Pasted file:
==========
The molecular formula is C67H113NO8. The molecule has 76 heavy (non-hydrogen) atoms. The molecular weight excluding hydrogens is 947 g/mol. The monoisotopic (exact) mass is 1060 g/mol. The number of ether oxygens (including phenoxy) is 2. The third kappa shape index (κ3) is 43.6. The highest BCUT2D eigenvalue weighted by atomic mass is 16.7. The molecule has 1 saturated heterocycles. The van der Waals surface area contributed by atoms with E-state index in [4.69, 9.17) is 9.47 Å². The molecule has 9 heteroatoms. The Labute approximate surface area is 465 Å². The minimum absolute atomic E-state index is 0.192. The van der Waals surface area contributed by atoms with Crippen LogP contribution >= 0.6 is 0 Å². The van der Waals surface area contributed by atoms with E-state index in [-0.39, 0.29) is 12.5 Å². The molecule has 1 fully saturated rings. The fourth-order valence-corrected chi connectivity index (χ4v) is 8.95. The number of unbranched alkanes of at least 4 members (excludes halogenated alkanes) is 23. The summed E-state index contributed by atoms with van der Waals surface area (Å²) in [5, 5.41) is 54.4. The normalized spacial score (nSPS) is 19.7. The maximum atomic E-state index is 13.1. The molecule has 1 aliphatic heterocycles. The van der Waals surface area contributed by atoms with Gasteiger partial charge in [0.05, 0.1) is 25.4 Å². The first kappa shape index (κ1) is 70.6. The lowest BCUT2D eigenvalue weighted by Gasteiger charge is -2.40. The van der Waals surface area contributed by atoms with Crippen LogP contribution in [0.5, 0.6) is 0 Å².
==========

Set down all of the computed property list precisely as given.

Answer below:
The molecular formula is C67H113NO8. The molecule has 76 heavy (non-hydrogen) atoms. The molecular weight excluding hydrogens is 947 g/mol. The monoisotopic (exact) mass is 1060 g/mol. The number of ether oxygens (including phenoxy) is 2. The third kappa shape index (κ3) is 43.6. The highest BCUT2D eigenvalue weighted by atomic mass is 16.7. The molecule has 1 saturated heterocycles. The van der Waals surface area contributed by atoms with E-state index in [4.69, 9.17) is 9.47 Å². The molecule has 9 heteroatoms. The Labute approximate surface area is 465 Å². The minimum absolute atomic E-state index is 0.192. The van der Waals surface area contributed by atoms with Crippen LogP contribution >= 0.6 is 0 Å². The van der Waals surface area contributed by atoms with E-state index in [-0.39, 0.29) is 12.5 Å². The molecule has 1 fully saturated rings. The fourth-order valence-corrected chi connectivity index (χ4v) is 8.95. The number of unbranched alkanes of at least 4 members (excludes halogenated alkanes) is 23. The summed E-state index contributed by atoms with van der Waals surface area (Å²) in [5, 5.41) is 54.4. The normalized spacial score (nSPS) is 19.7. The maximum atomic E-state index is 13.1. The molecule has 1 aliphatic heterocycles. The van der Waals surface area contributed by atoms with Gasteiger partial charge in [0.05, 0.1) is 25.4 Å². The first kappa shape index (κ1) is 70.6. The lowest BCUT2D eigenvalue weighted by Gasteiger charge is -2.40. The van der Waals surface area contributed by atoms with Crippen LogP contribution in [0.5, 0.6) is 0 Å².